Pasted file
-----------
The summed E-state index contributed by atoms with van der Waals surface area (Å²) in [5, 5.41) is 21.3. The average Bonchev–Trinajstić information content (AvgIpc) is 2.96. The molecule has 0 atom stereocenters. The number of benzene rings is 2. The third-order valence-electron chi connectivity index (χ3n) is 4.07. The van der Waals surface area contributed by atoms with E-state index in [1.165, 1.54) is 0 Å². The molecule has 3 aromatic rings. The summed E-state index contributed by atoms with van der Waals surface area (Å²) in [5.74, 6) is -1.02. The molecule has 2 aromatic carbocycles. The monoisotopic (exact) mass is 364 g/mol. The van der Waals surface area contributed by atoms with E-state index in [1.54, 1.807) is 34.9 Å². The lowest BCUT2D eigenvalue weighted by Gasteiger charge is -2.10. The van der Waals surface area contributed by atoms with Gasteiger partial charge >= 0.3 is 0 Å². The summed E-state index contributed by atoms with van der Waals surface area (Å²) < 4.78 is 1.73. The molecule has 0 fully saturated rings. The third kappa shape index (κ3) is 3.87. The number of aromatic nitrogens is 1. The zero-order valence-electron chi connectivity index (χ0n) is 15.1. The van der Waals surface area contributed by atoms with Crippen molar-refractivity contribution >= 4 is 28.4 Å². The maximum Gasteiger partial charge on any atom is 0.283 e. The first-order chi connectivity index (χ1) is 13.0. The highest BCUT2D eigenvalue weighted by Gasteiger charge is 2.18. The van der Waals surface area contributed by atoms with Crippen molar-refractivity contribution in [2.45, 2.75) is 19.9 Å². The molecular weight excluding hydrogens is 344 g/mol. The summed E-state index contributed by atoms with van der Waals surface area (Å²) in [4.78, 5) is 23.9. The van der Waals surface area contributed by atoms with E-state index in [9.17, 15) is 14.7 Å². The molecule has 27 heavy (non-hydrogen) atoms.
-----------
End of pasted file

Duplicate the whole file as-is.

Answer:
The summed E-state index contributed by atoms with van der Waals surface area (Å²) in [5, 5.41) is 21.3. The average Bonchev–Trinajstić information content (AvgIpc) is 2.96. The molecule has 0 atom stereocenters. The number of benzene rings is 2. The third-order valence-electron chi connectivity index (χ3n) is 4.07. The van der Waals surface area contributed by atoms with E-state index in [1.165, 1.54) is 0 Å². The molecule has 3 aromatic rings. The summed E-state index contributed by atoms with van der Waals surface area (Å²) in [5.74, 6) is -1.02. The molecule has 2 aromatic carbocycles. The monoisotopic (exact) mass is 364 g/mol. The van der Waals surface area contributed by atoms with E-state index in [1.54, 1.807) is 34.9 Å². The lowest BCUT2D eigenvalue weighted by Gasteiger charge is -2.10. The van der Waals surface area contributed by atoms with Gasteiger partial charge >= 0.3 is 0 Å². The summed E-state index contributed by atoms with van der Waals surface area (Å²) < 4.78 is 1.73. The molecule has 0 fully saturated rings. The third kappa shape index (κ3) is 3.87. The number of aromatic nitrogens is 1. The zero-order valence-electron chi connectivity index (χ0n) is 15.1. The van der Waals surface area contributed by atoms with Crippen molar-refractivity contribution >= 4 is 28.4 Å². The maximum Gasteiger partial charge on any atom is 0.283 e. The first-order chi connectivity index (χ1) is 13.0. The highest BCUT2D eigenvalue weighted by Gasteiger charge is 2.18. The van der Waals surface area contributed by atoms with Crippen molar-refractivity contribution in [2.45, 2.75) is 19.9 Å². The molecular weight excluding hydrogens is 344 g/mol. The summed E-state index contributed by atoms with van der Waals surface area (Å²) in [4.78, 5) is 23.9. The van der Waals surface area contributed by atoms with E-state index in [9.17, 15) is 14.7 Å². The molecule has 27 heavy (non-hydrogen) atoms.